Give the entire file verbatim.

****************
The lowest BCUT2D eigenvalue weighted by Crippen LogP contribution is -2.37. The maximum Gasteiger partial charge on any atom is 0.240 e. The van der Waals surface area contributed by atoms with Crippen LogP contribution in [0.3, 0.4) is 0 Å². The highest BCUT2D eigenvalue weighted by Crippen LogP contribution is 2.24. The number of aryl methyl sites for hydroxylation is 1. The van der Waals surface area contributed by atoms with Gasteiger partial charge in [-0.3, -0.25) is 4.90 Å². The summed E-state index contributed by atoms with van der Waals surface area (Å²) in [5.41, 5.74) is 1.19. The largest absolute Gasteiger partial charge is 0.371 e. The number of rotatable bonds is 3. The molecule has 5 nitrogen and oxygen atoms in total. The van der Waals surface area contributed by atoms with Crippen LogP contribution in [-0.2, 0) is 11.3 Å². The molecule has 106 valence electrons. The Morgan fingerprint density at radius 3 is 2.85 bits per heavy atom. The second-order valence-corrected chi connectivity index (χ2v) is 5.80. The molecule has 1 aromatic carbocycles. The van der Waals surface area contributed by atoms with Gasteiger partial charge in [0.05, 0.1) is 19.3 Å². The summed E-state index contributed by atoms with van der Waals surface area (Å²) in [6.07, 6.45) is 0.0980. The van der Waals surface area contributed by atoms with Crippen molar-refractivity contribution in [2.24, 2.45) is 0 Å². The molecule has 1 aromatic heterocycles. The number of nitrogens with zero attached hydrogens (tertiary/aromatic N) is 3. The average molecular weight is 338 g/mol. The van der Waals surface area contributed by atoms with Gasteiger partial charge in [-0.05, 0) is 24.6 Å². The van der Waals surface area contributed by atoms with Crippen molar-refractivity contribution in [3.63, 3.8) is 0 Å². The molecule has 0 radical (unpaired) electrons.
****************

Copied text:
The lowest BCUT2D eigenvalue weighted by Crippen LogP contribution is -2.37. The maximum Gasteiger partial charge on any atom is 0.240 e. The van der Waals surface area contributed by atoms with Crippen LogP contribution in [0.3, 0.4) is 0 Å². The highest BCUT2D eigenvalue weighted by Crippen LogP contribution is 2.24. The number of aryl methyl sites for hydroxylation is 1. The van der Waals surface area contributed by atoms with Gasteiger partial charge in [-0.3, -0.25) is 4.90 Å². The summed E-state index contributed by atoms with van der Waals surface area (Å²) in [5.41, 5.74) is 1.19. The largest absolute Gasteiger partial charge is 0.371 e. The number of rotatable bonds is 3. The molecule has 5 nitrogen and oxygen atoms in total. The van der Waals surface area contributed by atoms with Crippen LogP contribution in [-0.2, 0) is 11.3 Å². The molecule has 106 valence electrons. The Morgan fingerprint density at radius 3 is 2.85 bits per heavy atom. The second-order valence-corrected chi connectivity index (χ2v) is 5.80. The molecule has 1 aromatic carbocycles. The van der Waals surface area contributed by atoms with Gasteiger partial charge in [0.05, 0.1) is 19.3 Å². The summed E-state index contributed by atoms with van der Waals surface area (Å²) in [6.07, 6.45) is 0.0980. The van der Waals surface area contributed by atoms with Crippen molar-refractivity contribution in [2.24, 2.45) is 0 Å². The molecule has 1 aromatic heterocycles. The number of nitrogens with zero attached hydrogens (tertiary/aromatic N) is 3. The average molecular weight is 338 g/mol. The van der Waals surface area contributed by atoms with Gasteiger partial charge in [-0.05, 0) is 24.6 Å². The van der Waals surface area contributed by atoms with Crippen molar-refractivity contribution in [3.63, 3.8) is 0 Å². The molecule has 0 radical (unpaired) electrons.